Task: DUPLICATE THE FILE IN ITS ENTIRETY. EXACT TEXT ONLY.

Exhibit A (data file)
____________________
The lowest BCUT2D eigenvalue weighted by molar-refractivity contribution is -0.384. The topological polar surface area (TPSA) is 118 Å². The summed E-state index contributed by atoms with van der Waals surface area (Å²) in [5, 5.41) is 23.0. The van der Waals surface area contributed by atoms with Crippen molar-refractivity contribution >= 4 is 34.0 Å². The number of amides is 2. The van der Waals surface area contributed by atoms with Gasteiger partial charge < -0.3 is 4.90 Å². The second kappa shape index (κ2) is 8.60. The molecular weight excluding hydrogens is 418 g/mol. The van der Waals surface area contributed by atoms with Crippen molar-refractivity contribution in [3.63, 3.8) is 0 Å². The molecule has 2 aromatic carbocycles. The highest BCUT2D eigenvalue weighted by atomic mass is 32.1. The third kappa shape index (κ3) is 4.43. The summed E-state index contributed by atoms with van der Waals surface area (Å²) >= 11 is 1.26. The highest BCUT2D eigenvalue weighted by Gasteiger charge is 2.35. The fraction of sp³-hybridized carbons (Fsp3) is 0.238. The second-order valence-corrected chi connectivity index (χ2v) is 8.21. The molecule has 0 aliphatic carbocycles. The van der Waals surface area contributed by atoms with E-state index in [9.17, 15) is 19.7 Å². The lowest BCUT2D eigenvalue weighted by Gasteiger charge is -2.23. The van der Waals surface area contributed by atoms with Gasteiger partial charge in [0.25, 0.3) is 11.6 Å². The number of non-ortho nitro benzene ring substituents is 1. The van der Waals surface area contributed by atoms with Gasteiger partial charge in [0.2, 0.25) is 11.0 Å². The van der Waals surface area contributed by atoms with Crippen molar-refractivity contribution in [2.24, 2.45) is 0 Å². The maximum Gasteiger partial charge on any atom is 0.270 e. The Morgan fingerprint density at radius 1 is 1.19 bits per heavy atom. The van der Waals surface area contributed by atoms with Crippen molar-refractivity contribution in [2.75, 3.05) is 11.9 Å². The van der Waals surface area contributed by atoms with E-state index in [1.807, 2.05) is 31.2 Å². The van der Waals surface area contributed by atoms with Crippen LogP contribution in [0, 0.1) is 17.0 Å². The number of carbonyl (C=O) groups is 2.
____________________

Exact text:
The lowest BCUT2D eigenvalue weighted by molar-refractivity contribution is -0.384. The topological polar surface area (TPSA) is 118 Å². The summed E-state index contributed by atoms with van der Waals surface area (Å²) in [5, 5.41) is 23.0. The van der Waals surface area contributed by atoms with Crippen molar-refractivity contribution >= 4 is 34.0 Å². The number of amides is 2. The van der Waals surface area contributed by atoms with Gasteiger partial charge < -0.3 is 4.90 Å². The second kappa shape index (κ2) is 8.60. The molecular weight excluding hydrogens is 418 g/mol. The van der Waals surface area contributed by atoms with Crippen molar-refractivity contribution in [3.63, 3.8) is 0 Å². The molecule has 2 aromatic carbocycles. The highest BCUT2D eigenvalue weighted by atomic mass is 32.1. The third kappa shape index (κ3) is 4.43. The summed E-state index contributed by atoms with van der Waals surface area (Å²) >= 11 is 1.26. The highest BCUT2D eigenvalue weighted by Gasteiger charge is 2.35. The fraction of sp³-hybridized carbons (Fsp3) is 0.238. The second-order valence-corrected chi connectivity index (χ2v) is 8.21. The molecule has 0 aliphatic carbocycles. The van der Waals surface area contributed by atoms with E-state index in [9.17, 15) is 19.7 Å². The lowest BCUT2D eigenvalue weighted by Gasteiger charge is -2.23. The van der Waals surface area contributed by atoms with Gasteiger partial charge in [0.25, 0.3) is 11.6 Å². The number of non-ortho nitro benzene ring substituents is 1. The van der Waals surface area contributed by atoms with Gasteiger partial charge in [0.2, 0.25) is 11.0 Å². The van der Waals surface area contributed by atoms with Crippen molar-refractivity contribution in [2.24, 2.45) is 0 Å². The maximum Gasteiger partial charge on any atom is 0.270 e. The Morgan fingerprint density at radius 1 is 1.19 bits per heavy atom. The van der Waals surface area contributed by atoms with Crippen molar-refractivity contribution in [2.75, 3.05) is 11.9 Å². The van der Waals surface area contributed by atoms with E-state index in [1.807, 2.05) is 31.2 Å². The van der Waals surface area contributed by atoms with Crippen LogP contribution in [0, 0.1) is 17.0 Å². The number of carbonyl (C=O) groups is 2.